Oh, how I feel for you!

I can only concur with the advice to use your ansafone to screen calls, ring back when it suits you - and 'console' yourself with the knowledge that your mum will eventually forget how to use the phone, as mine has.
 

saskia

Registered User
Aug 10, 2015
124
North Essex
thank you all for your honest responses - i know im not alone.

things have taken another downward turn - last week mums beloved dog was put to sleep - to say he was her life is an understatement.

last night had an hour of hysterical calls - it brreask my heart. In the end we had to unplug the phone & keep our mobiles on silent.

this morning -calls started at 7.35 - i've taken a day off to work from home & went to mums- no recollection of last night at all & im ashamed to say i was so angry / bitter / tired - i played her the messages she eft.

She was distressed at listening to these and acknowledge that she ''is losing it''....... half an hour later, usual confusion.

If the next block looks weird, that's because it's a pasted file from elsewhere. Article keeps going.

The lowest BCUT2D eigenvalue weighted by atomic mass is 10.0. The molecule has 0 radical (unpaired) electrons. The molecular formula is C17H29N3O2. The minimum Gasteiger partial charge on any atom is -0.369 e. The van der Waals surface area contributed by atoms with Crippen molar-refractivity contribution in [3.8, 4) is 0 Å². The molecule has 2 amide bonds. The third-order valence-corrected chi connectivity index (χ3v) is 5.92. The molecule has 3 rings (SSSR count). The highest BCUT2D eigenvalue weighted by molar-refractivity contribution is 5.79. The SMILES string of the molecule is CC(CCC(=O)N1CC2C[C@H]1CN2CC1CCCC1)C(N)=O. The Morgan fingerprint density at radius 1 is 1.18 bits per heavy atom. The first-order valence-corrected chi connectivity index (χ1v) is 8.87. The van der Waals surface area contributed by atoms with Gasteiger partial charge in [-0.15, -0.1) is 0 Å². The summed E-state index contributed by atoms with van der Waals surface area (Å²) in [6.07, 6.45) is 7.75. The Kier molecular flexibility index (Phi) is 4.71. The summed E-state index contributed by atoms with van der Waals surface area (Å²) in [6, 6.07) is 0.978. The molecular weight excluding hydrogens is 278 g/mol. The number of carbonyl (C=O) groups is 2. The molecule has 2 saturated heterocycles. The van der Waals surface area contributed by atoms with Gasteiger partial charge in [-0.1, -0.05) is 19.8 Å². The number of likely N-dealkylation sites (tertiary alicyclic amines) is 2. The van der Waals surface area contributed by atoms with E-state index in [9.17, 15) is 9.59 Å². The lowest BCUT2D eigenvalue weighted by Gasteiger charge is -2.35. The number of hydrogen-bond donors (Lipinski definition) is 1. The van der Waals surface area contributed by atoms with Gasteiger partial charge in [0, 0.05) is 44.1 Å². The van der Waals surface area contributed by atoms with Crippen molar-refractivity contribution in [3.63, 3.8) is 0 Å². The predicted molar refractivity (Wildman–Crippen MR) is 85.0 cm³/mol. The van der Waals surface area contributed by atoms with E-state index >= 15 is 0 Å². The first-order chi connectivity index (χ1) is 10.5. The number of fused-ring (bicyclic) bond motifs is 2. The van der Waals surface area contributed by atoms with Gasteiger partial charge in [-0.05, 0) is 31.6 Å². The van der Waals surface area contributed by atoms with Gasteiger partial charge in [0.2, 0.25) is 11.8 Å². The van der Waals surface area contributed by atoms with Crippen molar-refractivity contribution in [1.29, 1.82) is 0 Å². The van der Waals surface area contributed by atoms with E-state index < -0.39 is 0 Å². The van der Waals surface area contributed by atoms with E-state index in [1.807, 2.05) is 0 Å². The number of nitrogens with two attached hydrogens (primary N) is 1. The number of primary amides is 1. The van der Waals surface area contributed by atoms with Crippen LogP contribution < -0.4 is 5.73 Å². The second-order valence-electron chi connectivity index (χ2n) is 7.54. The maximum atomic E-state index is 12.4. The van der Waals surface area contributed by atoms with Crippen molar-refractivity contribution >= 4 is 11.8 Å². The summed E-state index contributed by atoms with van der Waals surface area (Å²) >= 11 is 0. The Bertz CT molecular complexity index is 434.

We just don't know what to do - my brother is meeting with a OT who deals with dementia (he is a nurse so has easy access to this) and tomorrow me & hubby will have a eve without worry as brother wil be staying with mum.

head hurts.
feel like crying every minute.
HATE HATE this disease.

sas x
 

Angelcat

New member
Nov 10, 2017
2
So sorry to hear this news, yet I can relate to this, my mum is in a care home with mixed dementia she has gone downhill very fast over the last six months, in the beginning of the illness we would get up to 33 calls a day, some last only enough for me to get to the phone then nobody there, this would go on night and day( she knows no difference) I became ill and forced to block on house phone, the calls continue on my mobile(worst thing I did to let her take mobile to nursing home) but the biggest heartache ever, is when you answer the call, and its your loved one ringing you, and they say, whos this?
 

Rosettastone57

Registered User
Oct 27, 2016
1,150
hi all

mum is in early stages (not that she will admit or acknowledge -all is good in her world!)

but have experianced over last few weeks an increase in confusing phone calls.

Usually relate to my dad - who died 4 years ago'
Range from:
''Is dad with you''
''Dad has left me -i can't find his clothes''
to other tame issues like - i can't find card / keys etc

i have tried everything - going with the flow, writing notes to put next to her phone, keeping a copy of dads death certfificate in drawer by phone